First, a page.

Visualization and Mental Rehearsal
May 23, 2012
No matter how naturally talented you are, if you cannot keep your mind focused in the right way, at the right time, your performance will eventually suffer. Visualization is one way to train your mind to remain focused and full of intention.
Visualization has been studied by Sport Psychologists for many years. In study after study the results have shown that athletes who combine their physical training with visualization training outperform athletes do physical training alone. Time spent visualizing may be almost as beneficial as time spent in the saddle. Part of this effect may be because when we visualize we are always practicing correctly. This can be a powerful tool to change old negative patterns, and reshape them into new positive ones.
When the mind is in its’ least energetic state, it will randomly flit around from one thought to the next, or perhaps obsess on one or two thoughts. Or the mind may stay very focused if there is an external source that is interesting enough. Look at how much money Hollywood spends on trying to hold on to our attention for ninety minutes or so. This kind of passive mind cannot sustain a top equestrian performance. The performer’s mind requires much more effort, energy and discipline.
Focus is the ability to stay completely involved in your performance, and remain free of external distractions. If focus is a laser beam, then intention is the direction of the laser beam. A clearly focused mind is a good thing, but it is not so good if your focus is negative! A highly focused NEGATIVE mind can be even more destructive than a distracted mind. What you think is often what you create. In most great performances the mind is intently focused on the magic it is trying to create with the horse. Intention is a key word here. Each moment of your ride should be full of a clear intention, a clear idea of what you are trying to feel with your horse.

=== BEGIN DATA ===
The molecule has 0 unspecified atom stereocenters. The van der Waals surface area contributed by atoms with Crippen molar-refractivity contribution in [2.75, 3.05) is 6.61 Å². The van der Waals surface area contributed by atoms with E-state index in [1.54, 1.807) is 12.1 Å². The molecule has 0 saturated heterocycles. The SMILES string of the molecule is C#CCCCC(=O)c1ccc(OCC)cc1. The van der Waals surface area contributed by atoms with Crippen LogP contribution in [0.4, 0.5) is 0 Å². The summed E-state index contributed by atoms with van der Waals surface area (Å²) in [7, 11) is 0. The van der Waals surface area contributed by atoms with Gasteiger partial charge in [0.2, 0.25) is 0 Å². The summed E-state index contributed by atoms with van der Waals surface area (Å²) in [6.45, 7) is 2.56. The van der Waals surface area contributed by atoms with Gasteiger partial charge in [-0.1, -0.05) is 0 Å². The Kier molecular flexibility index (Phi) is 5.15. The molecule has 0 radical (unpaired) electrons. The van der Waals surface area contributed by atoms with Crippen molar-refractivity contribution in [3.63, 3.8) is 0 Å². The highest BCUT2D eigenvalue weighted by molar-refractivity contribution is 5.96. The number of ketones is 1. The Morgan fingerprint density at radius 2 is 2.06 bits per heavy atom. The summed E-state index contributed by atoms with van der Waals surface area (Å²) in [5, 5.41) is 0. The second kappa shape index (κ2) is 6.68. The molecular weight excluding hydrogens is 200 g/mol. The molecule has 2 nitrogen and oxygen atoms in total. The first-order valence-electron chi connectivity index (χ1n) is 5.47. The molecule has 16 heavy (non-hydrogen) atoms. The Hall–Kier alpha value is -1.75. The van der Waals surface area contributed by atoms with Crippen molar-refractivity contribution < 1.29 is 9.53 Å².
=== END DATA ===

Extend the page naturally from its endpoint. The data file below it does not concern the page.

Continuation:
The first step in visualizing is to sit down, close your eyes, and imagine riding through your test from start to finish. Notice how hard it is (for most people) to keep your mind focused from start to finish. Now imagine your test again, and this time picture each movement having the finest quality you can imagine. Now you have both focus and a positive intention with your focus.
When you visualize you can mentally ride through your test imagining it exactly as you hope it will occur. You can also visualize potential problems, and the most productive way that you can respond. My FEI horse is always spooky at “C”. I visualize feeling his tension and imagine responding with a deep seat and strong quiet legs. It is good to imagine how you will recover from possible mistakes. From picking up the wrong canter lead, to a rough landing off a fence, imagine how you would like to correct the balance and recover from your mistakes as quickly as possible.
Visualization can be helpful anywhere, anytime. Even if you have just a moment while waiting in line you can imagine a part of your test, or imagine practicing a new skill that you are working on. Visualization in “fast forward” can be a good memorization tool. Visualization in slow motion can be helpful for problematic areas. Mostly your visualization should be in “real time”. If your test takes five minutes to ride then try to visualize your test in about five minutes. If there is a part of your test that you cannot visualize then talk to your instructor. This may be an area where you need help with your riding.
It takes training to keep the mind focused in a positive way. Visualization can be a powerful tool to train your brain. My new book, “Memorize That Dressage Test”, has more information on visualization. In addition I do custom visualizations through my email consulting service. You can send me your test, and I will help you form a test riding strategy, as well as a visualization for that test. For more information see my web site, www.seanaadamson.com.
If you have questions or comments you can contact me here. I enjoy hearing from you!